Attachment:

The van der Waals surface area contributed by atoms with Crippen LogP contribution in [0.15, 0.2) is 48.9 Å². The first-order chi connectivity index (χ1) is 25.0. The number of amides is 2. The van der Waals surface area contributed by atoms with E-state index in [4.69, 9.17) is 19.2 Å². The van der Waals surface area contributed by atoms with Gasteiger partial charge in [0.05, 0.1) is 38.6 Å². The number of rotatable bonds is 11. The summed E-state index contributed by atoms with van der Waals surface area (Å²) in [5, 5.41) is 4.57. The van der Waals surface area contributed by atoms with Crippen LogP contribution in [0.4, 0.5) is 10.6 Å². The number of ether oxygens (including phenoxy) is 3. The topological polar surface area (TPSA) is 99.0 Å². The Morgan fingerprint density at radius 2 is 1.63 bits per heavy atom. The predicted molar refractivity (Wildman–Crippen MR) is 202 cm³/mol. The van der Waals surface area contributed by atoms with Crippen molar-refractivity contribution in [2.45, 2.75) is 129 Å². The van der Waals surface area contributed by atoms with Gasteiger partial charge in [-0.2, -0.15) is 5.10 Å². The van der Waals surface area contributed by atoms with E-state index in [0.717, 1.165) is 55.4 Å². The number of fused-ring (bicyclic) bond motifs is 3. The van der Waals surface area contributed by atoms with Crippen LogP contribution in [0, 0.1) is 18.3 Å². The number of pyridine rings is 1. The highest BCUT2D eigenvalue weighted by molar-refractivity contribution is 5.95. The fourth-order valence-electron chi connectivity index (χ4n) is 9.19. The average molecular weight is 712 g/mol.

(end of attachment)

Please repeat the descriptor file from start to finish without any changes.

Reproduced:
The van der Waals surface area contributed by atoms with Crippen LogP contribution in [0.15, 0.2) is 48.9 Å². The first-order chi connectivity index (χ1) is 25.0. The number of amides is 2. The van der Waals surface area contributed by atoms with E-state index in [4.69, 9.17) is 19.2 Å². The van der Waals surface area contributed by atoms with Gasteiger partial charge in [0.05, 0.1) is 38.6 Å². The number of rotatable bonds is 11. The summed E-state index contributed by atoms with van der Waals surface area (Å²) in [5, 5.41) is 4.57. The van der Waals surface area contributed by atoms with Crippen LogP contribution in [0.4, 0.5) is 10.6 Å². The number of ether oxygens (including phenoxy) is 3. The topological polar surface area (TPSA) is 99.0 Å². The Morgan fingerprint density at radius 2 is 1.63 bits per heavy atom. The predicted molar refractivity (Wildman–Crippen MR) is 202 cm³/mol. The van der Waals surface area contributed by atoms with Crippen molar-refractivity contribution in [2.45, 2.75) is 129 Å². The van der Waals surface area contributed by atoms with Gasteiger partial charge in [-0.2, -0.15) is 5.10 Å². The van der Waals surface area contributed by atoms with E-state index in [0.717, 1.165) is 55.4 Å². The number of fused-ring (bicyclic) bond motifs is 3. The van der Waals surface area contributed by atoms with Crippen LogP contribution in [0, 0.1) is 18.3 Å². The number of pyridine rings is 1. The highest BCUT2D eigenvalue weighted by molar-refractivity contribution is 5.95. The fourth-order valence-electron chi connectivity index (χ4n) is 9.19. The average molecular weight is 712 g/mol.